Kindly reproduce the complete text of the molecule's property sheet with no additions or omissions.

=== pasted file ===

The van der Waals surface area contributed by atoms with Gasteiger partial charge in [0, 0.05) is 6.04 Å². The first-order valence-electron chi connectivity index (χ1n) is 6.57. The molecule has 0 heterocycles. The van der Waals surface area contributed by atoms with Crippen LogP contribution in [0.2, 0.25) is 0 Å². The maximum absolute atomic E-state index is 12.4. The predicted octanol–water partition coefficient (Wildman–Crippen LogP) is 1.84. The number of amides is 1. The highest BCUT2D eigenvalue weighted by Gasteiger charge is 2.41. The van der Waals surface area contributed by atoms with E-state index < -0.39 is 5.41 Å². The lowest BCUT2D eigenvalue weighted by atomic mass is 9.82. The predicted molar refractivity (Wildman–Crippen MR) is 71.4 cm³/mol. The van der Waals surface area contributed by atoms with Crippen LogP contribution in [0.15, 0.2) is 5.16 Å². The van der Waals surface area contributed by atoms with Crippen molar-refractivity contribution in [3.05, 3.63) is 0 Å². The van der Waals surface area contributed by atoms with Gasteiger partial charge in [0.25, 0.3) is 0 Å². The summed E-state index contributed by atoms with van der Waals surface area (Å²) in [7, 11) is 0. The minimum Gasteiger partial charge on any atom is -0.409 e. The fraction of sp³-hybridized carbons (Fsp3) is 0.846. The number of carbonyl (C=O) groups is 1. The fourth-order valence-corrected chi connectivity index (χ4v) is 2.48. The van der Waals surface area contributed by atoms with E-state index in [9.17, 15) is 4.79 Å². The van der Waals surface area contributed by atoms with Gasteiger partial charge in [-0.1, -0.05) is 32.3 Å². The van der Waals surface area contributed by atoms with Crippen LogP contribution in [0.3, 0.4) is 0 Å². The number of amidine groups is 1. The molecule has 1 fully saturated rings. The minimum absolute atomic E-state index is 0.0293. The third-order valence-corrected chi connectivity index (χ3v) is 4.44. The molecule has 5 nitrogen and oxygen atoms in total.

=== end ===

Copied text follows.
The van der Waals surface area contributed by atoms with Gasteiger partial charge in [0, 0.05) is 6.04 Å². The first-order valence-electron chi connectivity index (χ1n) is 6.57. The molecule has 0 heterocycles. The van der Waals surface area contributed by atoms with Crippen LogP contribution in [0.2, 0.25) is 0 Å². The maximum absolute atomic E-state index is 12.4. The predicted octanol–water partition coefficient (Wildman–Crippen LogP) is 1.84. The number of amides is 1. The highest BCUT2D eigenvalue weighted by Gasteiger charge is 2.41. The van der Waals surface area contributed by atoms with E-state index < -0.39 is 5.41 Å². The lowest BCUT2D eigenvalue weighted by atomic mass is 9.82. The predicted molar refractivity (Wildman–Crippen MR) is 71.4 cm³/mol. The van der Waals surface area contributed by atoms with Crippen LogP contribution in [0.15, 0.2) is 5.16 Å². The van der Waals surface area contributed by atoms with Crippen molar-refractivity contribution in [3.05, 3.63) is 0 Å². The van der Waals surface area contributed by atoms with Gasteiger partial charge in [0.25, 0.3) is 0 Å². The summed E-state index contributed by atoms with van der Waals surface area (Å²) in [7, 11) is 0. The minimum Gasteiger partial charge on any atom is -0.409 e. The fraction of sp³-hybridized carbons (Fsp3) is 0.846. The number of carbonyl (C=O) groups is 1. The fourth-order valence-corrected chi connectivity index (χ4v) is 2.48. The van der Waals surface area contributed by atoms with E-state index in [9.17, 15) is 4.79 Å². The van der Waals surface area contributed by atoms with Gasteiger partial charge in [-0.1, -0.05) is 32.3 Å². The van der Waals surface area contributed by atoms with Crippen LogP contribution in [0.3, 0.4) is 0 Å². The number of amidine groups is 1. The molecule has 1 fully saturated rings. The minimum absolute atomic E-state index is 0.0293. The third-order valence-corrected chi connectivity index (χ3v) is 4.44. The molecule has 5 nitrogen and oxygen atoms in total.